Every year, millions of top performers are promoted to management-level jobs―only to discover that the tactics that got them promoted are not the tactics that will make them effective in their new role. In Welcome to Management, Ryan Hawk provides practical, actionable advice and tools designed to ensure that transition is a successful one.
Lead yourself on the inside.
Before we expect to lead others, we must first learn to lead ourselves. We must consistently model the desired behaviors and values for the team to earn credibility as a leader. If you’re not a formal leader yet, build the skills to be the leader, not to get the leadership title.
“Self-discipline matters greatly. Consistently showing you’re willing to get your hands dirty grant you permission to ask others to do similarly hard things with credibility.”
Be always learning.
You’ve been a team member before, and now because you’re given a formal leadership position doesn’t mean you have the license to stop learning. Become a learning machine for yourself if you want your team to be constant learners. Curiosity is the high-octane fuel that propels your growth.
Reflect and teach.
The framework for continuous learning is consume, test, reflect and teach. The highest-perfomring leaders in the world reflect on themselves and their crafts every day. And by teaching what they learnt to their teams, they create an opportunity to learn twice.
“Don’t let your now become your ceiling. Becoming is better than being.”
Work on your mental toughness.
Mental toughness is like your muscles. You can use it or lose it. Seek discomfort to stretch beyond your norms. It’s not the problems that hurt you. It’s you who hurt yourself. It’s how you choose to respond to the problems that makes all the difference.
Carve out time for deep work.
Block out your time into large chunks so you can get into ‘deep work’. Deep work enhances your ability to focus without being constantly distracted on a cognitively demanding task. Consolidate as much ‘shallow work’ as possible into ‘deep work’.
Develop the habit of planning and preparation.
Proper preparation prevents poor performance. Preparation and planning are the greatest medicine for combating fear.
Win in the morning.
Create your morning routine. Start each day with a sense of accomplishment, even if it’s as little as making your bed. Experiment for yourself what works and adjust according for optimal routine. If you’re not sure where to start, check out Miracle Morning by Hal Elrod.
Be willing to be vulnerable.
According to Ryan, the three pillars of high-performing culture are trust, vulnerability and ownership. And he says the quickest way to build trust is to share your vulnerabilities.
You don’t need to teach every time as a leader. Sometimes, it’s better to learn with your team by empowering your high performers to lead training sessions.
Good delegation doesn’t just take the weight off your shoulders so you can focus on high-priority areas, it also accelerates your team performance and individual development.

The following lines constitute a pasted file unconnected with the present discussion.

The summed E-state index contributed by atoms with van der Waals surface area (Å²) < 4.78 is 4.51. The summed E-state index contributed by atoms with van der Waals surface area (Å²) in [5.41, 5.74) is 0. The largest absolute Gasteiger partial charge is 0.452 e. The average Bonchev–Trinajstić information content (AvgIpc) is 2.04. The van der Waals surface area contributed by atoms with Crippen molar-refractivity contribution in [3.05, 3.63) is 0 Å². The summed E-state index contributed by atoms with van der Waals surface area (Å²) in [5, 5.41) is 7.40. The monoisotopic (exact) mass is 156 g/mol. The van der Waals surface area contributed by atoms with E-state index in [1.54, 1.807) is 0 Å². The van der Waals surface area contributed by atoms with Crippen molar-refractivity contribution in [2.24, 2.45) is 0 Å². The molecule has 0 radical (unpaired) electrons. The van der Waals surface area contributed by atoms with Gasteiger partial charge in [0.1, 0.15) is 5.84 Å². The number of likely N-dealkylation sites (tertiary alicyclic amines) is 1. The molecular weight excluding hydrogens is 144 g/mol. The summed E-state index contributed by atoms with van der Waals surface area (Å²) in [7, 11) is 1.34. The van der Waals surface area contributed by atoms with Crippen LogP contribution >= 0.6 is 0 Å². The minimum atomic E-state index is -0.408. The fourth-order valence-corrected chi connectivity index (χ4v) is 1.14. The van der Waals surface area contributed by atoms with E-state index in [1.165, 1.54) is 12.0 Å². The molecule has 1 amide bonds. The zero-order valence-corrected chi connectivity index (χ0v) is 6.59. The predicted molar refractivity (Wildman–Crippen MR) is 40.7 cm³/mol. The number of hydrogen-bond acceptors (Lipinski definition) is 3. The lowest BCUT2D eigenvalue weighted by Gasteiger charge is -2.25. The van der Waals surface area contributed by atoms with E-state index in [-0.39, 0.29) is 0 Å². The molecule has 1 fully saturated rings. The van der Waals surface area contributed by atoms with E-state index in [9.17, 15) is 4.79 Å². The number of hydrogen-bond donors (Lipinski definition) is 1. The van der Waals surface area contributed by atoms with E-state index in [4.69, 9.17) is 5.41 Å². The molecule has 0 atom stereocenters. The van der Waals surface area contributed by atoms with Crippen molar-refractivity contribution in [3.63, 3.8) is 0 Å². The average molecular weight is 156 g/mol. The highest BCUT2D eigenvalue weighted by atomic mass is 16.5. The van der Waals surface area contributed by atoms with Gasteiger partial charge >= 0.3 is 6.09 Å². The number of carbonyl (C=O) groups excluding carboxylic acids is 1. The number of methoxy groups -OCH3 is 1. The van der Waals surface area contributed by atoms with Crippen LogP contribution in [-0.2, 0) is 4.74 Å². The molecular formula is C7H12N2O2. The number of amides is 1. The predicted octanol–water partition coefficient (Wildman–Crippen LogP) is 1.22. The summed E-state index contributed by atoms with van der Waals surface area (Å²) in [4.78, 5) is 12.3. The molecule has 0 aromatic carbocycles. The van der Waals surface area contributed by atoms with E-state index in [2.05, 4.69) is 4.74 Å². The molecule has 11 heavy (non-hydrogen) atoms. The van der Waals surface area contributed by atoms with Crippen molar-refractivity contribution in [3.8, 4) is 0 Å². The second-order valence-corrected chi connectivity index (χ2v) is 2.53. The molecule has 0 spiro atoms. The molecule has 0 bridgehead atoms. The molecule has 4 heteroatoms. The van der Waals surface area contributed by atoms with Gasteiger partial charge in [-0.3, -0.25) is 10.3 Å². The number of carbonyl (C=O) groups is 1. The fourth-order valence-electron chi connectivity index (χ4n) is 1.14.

Get the right people onboard.
The most important decision you’ll make as a manager is about who gets to be on your team. There’s nothing you can do that’s more important than talking the time and effort to hire the right people. Today almost all candidates come prepared for basic interview questions. You’ll learn much more about them with follow-up questions like “Why?” “Then what happened? “What did you learn from that?”
Feedback is the best gift you can give freely.
On day one as a manager, let your team know that your goal is to help them achieve their best performance and all the positives that go with that. Paint the picture of how you’ll be giving feedback, so there are no surprises in performance reviews. Don’t think your feedback is only for low performers. High performers want it too and will seek it out.
Master the art of communication.
Communication isn’t just about getting your ideas across. Communication is about building deep and personal relationships, expressing emotions, sharing ideas and working together to accomplish something we cannot do on our own. Learn to use stories in communication. Stories make information more personal and memorable.
Don’t procrastinate to address difficult situations.
It doesn’t pay to sit and watch the frog, if you have to eat it anyway. Bad news never gets better with age, so there’s no benefit in leaning back and waiting for the issue to resolve itself.
Be purposeful with meetings.
Build the tradition of asking questions before scheduling a meeting. “Why are we having this meeting?” “Is it necessary” “What’s the goal of the meeting?” “Who needs to be in the room?” “When is the best time?”
Manage change and constraints.
Part of your job as a manager is to facilitate change, alleviate uncertainty and figure out how to work with current constraints of the system you’re in. These are the attributes that make the manager worth following.
Do a postmortem, after-action review (AAR) after every project. Learning from success is equally important as learning from failure.
Getting results isn’t enough. You need to ‘why’ behind your results, so you can repeat the success or avoid the failure.
Managing isn’t about yourself.
Your success as a manager will only follow the success of your team. Thinking less of yourself frees you to perform without the desire to impress, be right and get ahead. In this state of mind, managing is a service to help other people be successful.